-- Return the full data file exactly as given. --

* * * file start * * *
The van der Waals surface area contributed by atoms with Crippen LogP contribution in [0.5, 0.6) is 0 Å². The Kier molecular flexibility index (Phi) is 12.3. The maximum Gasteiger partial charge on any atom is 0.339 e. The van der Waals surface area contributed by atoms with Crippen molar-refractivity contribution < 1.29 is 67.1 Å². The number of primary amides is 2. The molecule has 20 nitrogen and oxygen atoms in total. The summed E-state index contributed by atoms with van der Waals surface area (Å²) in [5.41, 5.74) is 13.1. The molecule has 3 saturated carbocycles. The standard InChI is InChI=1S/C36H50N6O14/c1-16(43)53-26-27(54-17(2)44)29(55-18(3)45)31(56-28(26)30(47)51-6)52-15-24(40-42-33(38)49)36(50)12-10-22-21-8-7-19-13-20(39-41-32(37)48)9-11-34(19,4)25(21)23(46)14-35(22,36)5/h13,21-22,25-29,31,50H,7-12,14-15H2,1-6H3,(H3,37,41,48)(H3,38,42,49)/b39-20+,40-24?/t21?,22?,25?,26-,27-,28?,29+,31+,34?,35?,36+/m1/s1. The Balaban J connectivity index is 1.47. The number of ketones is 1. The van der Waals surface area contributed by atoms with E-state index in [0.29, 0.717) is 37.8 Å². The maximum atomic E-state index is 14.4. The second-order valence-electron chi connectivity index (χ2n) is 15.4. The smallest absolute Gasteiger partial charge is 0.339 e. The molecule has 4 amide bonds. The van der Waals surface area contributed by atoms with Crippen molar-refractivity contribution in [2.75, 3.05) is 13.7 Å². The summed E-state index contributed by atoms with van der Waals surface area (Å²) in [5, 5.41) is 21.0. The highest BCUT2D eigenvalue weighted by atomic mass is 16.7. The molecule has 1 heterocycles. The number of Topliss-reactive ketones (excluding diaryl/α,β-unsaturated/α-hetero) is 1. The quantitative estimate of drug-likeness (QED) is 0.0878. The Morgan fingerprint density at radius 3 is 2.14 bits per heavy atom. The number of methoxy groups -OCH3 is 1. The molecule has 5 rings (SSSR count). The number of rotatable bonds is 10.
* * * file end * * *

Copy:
The van der Waals surface area contributed by atoms with Crippen LogP contribution in [0.5, 0.6) is 0 Å². The Kier molecular flexibility index (Phi) is 12.3. The maximum Gasteiger partial charge on any atom is 0.339 e. The van der Waals surface area contributed by atoms with Crippen molar-refractivity contribution < 1.29 is 67.1 Å². The number of primary amides is 2. The molecule has 20 nitrogen and oxygen atoms in total. The summed E-state index contributed by atoms with van der Waals surface area (Å²) in [5.41, 5.74) is 13.1. The molecule has 3 saturated carbocycles. The standard InChI is InChI=1S/C36H50N6O14/c1-16(43)53-26-27(54-17(2)44)29(55-18(3)45)31(56-28(26)30(47)51-6)52-15-24(40-42-33(38)49)36(50)12-10-22-21-8-7-19-13-20(39-41-32(37)48)9-11-34(19,4)25(21)23(46)14-35(22,36)5/h13,21-22,25-29,31,50H,7-12,14-15H2,1-6H3,(H3,37,41,48)(H3,38,42,49)/b39-20+,40-24?/t21?,22?,25?,26-,27-,28?,29+,31+,34?,35?,36+/m1/s1. The Balaban J connectivity index is 1.47. The number of ketones is 1. The van der Waals surface area contributed by atoms with E-state index in [0.29, 0.717) is 37.8 Å². The maximum atomic E-state index is 14.4. The second-order valence-electron chi connectivity index (χ2n) is 15.4. The smallest absolute Gasteiger partial charge is 0.339 e. The molecule has 4 amide bonds. The van der Waals surface area contributed by atoms with Crippen molar-refractivity contribution in [2.75, 3.05) is 13.7 Å². The summed E-state index contributed by atoms with van der Waals surface area (Å²) in [5, 5.41) is 21.0. The highest BCUT2D eigenvalue weighted by atomic mass is 16.7. The molecule has 1 heterocycles. The number of Topliss-reactive ketones (excluding diaryl/α,β-unsaturated/α-hetero) is 1. The quantitative estimate of drug-likeness (QED) is 0.0878. The Morgan fingerprint density at radius 3 is 2.14 bits per heavy atom. The number of methoxy groups -OCH3 is 1. The molecule has 5 rings (SSSR count). The number of rotatable bonds is 10.